MATTOON -- Wearing an "open heart warrior" T-shirt, 5-year-old Lyndsey Grubbs of Charleston gave a thumbs up as big trucks gathered for a Walmart Heart convoy in her honor Tuesday morning.
Lyndsey. who successfully underwent open-heart surgery on July 16, then put on an honorary Walmart trucker shirt and hat to wear while riding in this celebratory convoy from the Mattoon Walmart to the Charleston location. She is the daughter of Jayme and Brianna Grubbs.
"I am just humbled by it. There are no words I can put to it other than I'm humbled to see so many people I don't even know come out to show their support," Jayme Grubbs said as he stood with his family in the Mattoon Walmart parking lot.
The Walmart Heart program aims to provide seriously ill children and others in need, such as wounded veterans, and their families with a positive experience to help lift their spirits. The Walmart Heart trailer is decorated with pictures of those who have been served by this program. A portrait photo of Lyndsey was added to the truck for Tuesday's convoy.
Lyndsey rode in the Walmart Heart truck during the convoy. Participants also included fire and police vehicles, other Walmart trucks, a Coles County Truck Convoy for Make-A-Wish Illinois truck, Spiritual Disciples Motorcycle Ministry bikers, and more.
Lyndsey received presents and her family received donations during parties at the Mattoon Walmart before the convoy started and at the Charleston Walmart afterwards.
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Convoy participants held off on entering the Mattoon store until after Walmart locations nationwide held a moment of silence at 9 a.m. Tuesday for victims of the recent mass shootings at an El Paso, Texas Walmart and outside a Dayton, Ohio nightclub. The convoy participants said a prayer for these victims while gathered in the parking lot.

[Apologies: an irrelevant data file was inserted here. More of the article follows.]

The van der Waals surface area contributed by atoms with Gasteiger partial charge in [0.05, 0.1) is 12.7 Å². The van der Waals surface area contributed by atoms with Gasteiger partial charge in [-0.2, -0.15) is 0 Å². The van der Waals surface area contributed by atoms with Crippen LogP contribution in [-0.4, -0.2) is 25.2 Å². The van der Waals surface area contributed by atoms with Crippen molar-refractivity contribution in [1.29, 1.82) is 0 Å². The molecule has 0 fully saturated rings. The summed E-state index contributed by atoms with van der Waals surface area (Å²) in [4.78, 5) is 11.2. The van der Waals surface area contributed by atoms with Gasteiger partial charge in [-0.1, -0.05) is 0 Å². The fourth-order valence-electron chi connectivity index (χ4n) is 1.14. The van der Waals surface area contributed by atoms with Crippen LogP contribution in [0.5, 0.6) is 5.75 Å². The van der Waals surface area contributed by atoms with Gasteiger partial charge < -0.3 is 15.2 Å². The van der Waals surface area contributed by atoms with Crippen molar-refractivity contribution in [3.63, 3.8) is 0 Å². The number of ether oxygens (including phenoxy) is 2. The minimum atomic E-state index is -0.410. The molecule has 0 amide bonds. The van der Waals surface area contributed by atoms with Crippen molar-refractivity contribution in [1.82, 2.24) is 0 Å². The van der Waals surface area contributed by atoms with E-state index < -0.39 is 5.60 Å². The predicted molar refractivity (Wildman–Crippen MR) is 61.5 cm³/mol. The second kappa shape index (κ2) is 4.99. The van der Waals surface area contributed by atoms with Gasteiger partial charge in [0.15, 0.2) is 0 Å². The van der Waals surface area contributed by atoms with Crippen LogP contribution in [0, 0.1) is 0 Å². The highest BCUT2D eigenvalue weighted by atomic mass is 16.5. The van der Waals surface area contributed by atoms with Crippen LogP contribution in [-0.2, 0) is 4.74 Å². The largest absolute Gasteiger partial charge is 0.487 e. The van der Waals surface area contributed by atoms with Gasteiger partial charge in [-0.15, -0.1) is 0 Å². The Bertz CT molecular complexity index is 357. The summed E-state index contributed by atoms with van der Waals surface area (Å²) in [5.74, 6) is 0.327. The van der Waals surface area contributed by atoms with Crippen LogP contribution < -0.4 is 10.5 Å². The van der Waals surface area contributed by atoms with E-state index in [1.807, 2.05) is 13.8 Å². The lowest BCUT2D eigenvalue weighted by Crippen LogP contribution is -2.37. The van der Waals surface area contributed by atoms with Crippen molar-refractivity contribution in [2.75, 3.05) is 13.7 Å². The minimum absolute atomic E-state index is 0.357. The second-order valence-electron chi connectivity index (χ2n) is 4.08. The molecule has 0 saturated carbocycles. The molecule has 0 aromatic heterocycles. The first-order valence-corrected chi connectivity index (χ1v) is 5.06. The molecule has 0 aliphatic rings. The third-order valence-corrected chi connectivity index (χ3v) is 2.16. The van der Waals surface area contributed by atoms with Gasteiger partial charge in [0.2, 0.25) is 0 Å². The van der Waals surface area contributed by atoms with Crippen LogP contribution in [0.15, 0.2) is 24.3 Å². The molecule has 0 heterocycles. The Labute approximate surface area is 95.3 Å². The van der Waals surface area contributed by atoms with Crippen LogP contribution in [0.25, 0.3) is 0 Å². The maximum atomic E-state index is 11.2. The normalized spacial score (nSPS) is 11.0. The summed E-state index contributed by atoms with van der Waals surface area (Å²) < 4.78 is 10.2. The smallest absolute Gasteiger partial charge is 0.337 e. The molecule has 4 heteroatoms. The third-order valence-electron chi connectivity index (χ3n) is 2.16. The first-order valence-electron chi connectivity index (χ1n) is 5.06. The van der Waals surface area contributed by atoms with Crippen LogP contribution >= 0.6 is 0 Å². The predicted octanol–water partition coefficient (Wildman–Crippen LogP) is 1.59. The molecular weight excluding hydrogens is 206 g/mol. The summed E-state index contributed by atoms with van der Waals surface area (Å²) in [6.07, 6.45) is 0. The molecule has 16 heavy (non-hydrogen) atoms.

The convoy was organized with the help of Walmart truck drivers Tom Dees of Taylorville; Rodney Morgan, Charleston native who now lives in Princeton; and Richard Newman of Rochelle. They volunteer with Walmart Heart. Newman said the event celebrating Lyndsey was his second convoy with this program.
"I enjoy it, anything I can do to help out," Newman said.
Lyndsey's convoy began taking shape when Morgan met her and her grandmother, Diane Grubbs, on June 29 at the Charleston Walmart. Morgan was there with a Walmart Heart team of five trucks that was taking a seriously ill Paris boy on a ride in the Coles County Truck Convoy that day.
Diane Grubbs, of Charleston, has said her granddaughter had a hole, known as an atrial septal defect, that was detected last fall during her fifth-year checkup. She has said doctors at OSF Children’s Hospital in Peoria used Lyndsey's own tissue to close this hole during the surgery.
Brianna Grubbs said during the convoy on Tuesday that her daughter has recovered well from the surgery and that Lyndsey now says, "I'm a brand new girl."